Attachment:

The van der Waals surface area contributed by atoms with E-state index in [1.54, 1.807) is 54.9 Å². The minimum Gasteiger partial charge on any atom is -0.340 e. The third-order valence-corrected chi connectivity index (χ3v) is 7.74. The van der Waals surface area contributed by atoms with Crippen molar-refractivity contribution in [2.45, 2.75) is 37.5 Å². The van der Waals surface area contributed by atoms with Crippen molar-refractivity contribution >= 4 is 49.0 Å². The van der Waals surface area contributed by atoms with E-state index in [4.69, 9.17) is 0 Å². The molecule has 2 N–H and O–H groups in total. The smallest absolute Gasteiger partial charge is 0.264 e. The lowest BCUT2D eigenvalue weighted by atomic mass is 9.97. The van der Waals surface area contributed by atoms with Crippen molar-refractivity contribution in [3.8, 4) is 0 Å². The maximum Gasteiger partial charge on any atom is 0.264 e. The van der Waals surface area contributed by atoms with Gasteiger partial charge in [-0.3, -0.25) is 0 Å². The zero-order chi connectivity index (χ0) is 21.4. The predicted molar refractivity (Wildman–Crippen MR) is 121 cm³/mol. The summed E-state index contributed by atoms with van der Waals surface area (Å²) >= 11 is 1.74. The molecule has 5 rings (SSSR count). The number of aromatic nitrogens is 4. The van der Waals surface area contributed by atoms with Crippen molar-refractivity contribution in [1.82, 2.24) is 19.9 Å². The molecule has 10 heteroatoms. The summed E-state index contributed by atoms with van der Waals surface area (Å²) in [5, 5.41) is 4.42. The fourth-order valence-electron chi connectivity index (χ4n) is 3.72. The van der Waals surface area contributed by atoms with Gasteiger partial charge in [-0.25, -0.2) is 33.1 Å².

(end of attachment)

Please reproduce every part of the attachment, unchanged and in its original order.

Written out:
The van der Waals surface area contributed by atoms with E-state index in [1.54, 1.807) is 54.9 Å². The minimum Gasteiger partial charge on any atom is -0.340 e. The third-order valence-corrected chi connectivity index (χ3v) is 7.74. The van der Waals surface area contributed by atoms with Crippen molar-refractivity contribution in [2.45, 2.75) is 37.5 Å². The van der Waals surface area contributed by atoms with Crippen molar-refractivity contribution >= 4 is 49.0 Å². The van der Waals surface area contributed by atoms with E-state index in [4.69, 9.17) is 0 Å². The molecule has 2 N–H and O–H groups in total. The smallest absolute Gasteiger partial charge is 0.264 e. The lowest BCUT2D eigenvalue weighted by atomic mass is 9.97. The van der Waals surface area contributed by atoms with Crippen molar-refractivity contribution in [3.8, 4) is 0 Å². The maximum Gasteiger partial charge on any atom is 0.264 e. The van der Waals surface area contributed by atoms with Gasteiger partial charge in [-0.3, -0.25) is 0 Å². The zero-order chi connectivity index (χ0) is 21.4. The predicted molar refractivity (Wildman–Crippen MR) is 121 cm³/mol. The summed E-state index contributed by atoms with van der Waals surface area (Å²) >= 11 is 1.74. The molecule has 5 rings (SSSR count). The number of aromatic nitrogens is 4. The van der Waals surface area contributed by atoms with Crippen molar-refractivity contribution in [1.82, 2.24) is 19.9 Å². The molecule has 10 heteroatoms. The summed E-state index contributed by atoms with van der Waals surface area (Å²) in [5, 5.41) is 4.42. The fourth-order valence-electron chi connectivity index (χ4n) is 3.72. The van der Waals surface area contributed by atoms with Gasteiger partial charge in [-0.25, -0.2) is 33.1 Å².